Managing Your Constituents in Mediation
Nearly a decade ago, I heard Dennis Ross, the senior mediator appointed by President Clinton, speak at an Association of Business Trial Lawyers program where he reflected on his role as lead mediator of the Israeli and Palestinian dispute. Ambassador Ross shared his most significant learning opportunity from the process: He failed to ensure that the representatives from each side - especially Yasser Arafat - had, in fact, been communicating with and obtaining buy-in from his respective constituents. Ambassador Ross believed that this failure to communicate with constituents was the primary reason why the negotiations failed.
The need to communicate with constituents is not only important when mediating large-scale political disputes, but also when mediating our everyday business, organizational, employment and environmental disputes. We have a tendency to think about “managing” the negotiations with the other side, but we often fail to realize that there is an internal negotiation that needs to occur - and occur early- among the people within our own organizations.
Boards of public entities, private corporations, publicly held corporations, schools, legal departments, insurance companies - even family members - are just some of the constituents that often need to be involved in settlement decisions. Lead negotiators need to get their buy-in early in the process and not after a protracted negotiation has occurred.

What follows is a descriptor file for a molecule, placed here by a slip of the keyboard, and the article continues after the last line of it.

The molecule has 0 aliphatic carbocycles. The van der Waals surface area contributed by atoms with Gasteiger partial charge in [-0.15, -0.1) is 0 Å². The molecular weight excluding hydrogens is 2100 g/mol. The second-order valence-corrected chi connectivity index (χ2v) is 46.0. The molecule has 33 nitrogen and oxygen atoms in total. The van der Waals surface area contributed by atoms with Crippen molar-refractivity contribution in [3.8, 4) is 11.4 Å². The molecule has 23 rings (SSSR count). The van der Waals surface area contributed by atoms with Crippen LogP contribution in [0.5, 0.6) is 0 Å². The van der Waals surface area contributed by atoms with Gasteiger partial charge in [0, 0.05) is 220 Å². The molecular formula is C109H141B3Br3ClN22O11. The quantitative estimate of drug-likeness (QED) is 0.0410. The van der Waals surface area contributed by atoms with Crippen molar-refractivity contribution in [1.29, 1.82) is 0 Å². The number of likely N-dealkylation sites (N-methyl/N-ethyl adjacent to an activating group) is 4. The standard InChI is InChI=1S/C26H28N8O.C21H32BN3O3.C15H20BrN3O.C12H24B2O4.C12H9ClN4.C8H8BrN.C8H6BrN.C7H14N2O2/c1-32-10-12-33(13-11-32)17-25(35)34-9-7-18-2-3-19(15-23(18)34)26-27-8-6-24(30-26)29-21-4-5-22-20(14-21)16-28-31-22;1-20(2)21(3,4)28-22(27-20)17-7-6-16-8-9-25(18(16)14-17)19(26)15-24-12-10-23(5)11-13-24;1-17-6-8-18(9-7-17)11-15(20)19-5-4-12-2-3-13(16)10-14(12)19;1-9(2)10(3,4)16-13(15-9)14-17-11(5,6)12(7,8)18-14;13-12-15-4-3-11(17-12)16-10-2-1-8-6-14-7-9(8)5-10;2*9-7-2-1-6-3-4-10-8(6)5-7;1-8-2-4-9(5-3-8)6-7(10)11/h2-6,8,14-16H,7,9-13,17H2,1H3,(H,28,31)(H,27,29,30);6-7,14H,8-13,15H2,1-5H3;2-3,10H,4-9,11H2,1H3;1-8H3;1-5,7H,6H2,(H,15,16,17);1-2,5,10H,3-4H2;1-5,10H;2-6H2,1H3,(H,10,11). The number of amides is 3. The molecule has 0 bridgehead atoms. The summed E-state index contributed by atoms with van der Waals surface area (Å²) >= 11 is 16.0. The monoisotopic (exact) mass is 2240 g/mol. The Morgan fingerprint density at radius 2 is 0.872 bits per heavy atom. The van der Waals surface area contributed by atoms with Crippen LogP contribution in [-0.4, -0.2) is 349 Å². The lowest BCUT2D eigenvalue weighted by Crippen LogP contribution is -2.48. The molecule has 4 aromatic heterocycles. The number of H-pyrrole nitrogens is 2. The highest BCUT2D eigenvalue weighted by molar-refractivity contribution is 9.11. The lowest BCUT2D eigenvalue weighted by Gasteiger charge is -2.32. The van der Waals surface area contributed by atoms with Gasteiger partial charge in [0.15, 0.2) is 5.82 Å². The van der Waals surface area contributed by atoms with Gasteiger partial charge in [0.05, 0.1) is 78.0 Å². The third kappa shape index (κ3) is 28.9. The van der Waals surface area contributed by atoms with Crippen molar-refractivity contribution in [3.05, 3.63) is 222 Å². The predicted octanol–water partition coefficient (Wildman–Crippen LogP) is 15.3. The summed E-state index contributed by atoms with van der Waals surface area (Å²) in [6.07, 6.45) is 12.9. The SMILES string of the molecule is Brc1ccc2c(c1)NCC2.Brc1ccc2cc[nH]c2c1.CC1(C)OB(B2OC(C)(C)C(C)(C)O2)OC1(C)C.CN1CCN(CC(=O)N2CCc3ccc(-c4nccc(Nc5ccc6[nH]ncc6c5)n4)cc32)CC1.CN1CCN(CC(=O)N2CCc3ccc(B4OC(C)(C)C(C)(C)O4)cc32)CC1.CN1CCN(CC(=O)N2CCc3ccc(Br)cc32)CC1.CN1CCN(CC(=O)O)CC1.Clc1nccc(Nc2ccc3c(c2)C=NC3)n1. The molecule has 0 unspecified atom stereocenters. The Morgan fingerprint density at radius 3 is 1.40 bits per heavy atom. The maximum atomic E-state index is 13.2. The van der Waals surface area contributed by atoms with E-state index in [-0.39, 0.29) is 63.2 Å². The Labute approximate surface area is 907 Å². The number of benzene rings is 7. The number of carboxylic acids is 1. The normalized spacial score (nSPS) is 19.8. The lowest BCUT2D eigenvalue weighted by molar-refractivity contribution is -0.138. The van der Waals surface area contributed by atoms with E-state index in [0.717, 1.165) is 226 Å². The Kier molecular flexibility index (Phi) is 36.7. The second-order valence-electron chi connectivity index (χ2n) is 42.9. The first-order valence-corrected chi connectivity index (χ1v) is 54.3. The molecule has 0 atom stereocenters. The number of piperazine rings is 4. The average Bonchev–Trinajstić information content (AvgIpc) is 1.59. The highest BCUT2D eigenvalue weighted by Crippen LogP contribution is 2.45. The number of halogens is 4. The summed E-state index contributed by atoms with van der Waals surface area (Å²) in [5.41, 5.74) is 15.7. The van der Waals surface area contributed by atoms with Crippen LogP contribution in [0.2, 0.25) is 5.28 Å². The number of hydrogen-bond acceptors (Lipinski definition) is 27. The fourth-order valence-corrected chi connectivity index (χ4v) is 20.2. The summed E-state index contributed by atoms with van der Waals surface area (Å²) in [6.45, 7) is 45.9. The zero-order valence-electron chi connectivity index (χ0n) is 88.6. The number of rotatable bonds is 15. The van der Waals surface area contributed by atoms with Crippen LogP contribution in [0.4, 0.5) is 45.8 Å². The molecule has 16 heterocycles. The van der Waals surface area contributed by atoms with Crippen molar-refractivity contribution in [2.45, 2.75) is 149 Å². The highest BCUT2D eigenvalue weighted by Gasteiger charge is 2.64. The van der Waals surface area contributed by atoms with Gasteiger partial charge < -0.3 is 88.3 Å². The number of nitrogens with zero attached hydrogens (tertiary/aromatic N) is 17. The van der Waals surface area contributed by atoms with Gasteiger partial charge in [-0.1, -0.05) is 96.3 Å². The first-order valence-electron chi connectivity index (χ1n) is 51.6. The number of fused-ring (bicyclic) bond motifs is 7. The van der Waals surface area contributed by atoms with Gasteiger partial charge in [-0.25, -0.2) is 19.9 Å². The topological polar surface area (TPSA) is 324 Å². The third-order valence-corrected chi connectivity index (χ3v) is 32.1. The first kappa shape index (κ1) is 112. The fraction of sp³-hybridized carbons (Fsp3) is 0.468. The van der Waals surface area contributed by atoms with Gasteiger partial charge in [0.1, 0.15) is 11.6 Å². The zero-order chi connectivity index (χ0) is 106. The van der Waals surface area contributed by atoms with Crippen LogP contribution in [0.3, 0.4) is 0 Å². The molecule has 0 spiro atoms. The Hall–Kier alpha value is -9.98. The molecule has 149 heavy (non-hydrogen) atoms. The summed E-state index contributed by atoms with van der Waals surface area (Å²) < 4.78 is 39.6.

According to Robert Mnookin of the Program on Negotiation at Harvard Law School, an important conversation to have with your constituents is to identify not only the interests of your side but also of the other side. Understanding the needs of both your side and the other side can generate valuable items to be traded and will help you strategize your negotiation moves. By communicating these issues early and often with your constituents, you are managing expectations and including them in the negotiation process. This will help create the necessary buy-in to reach a final negotiated outcome.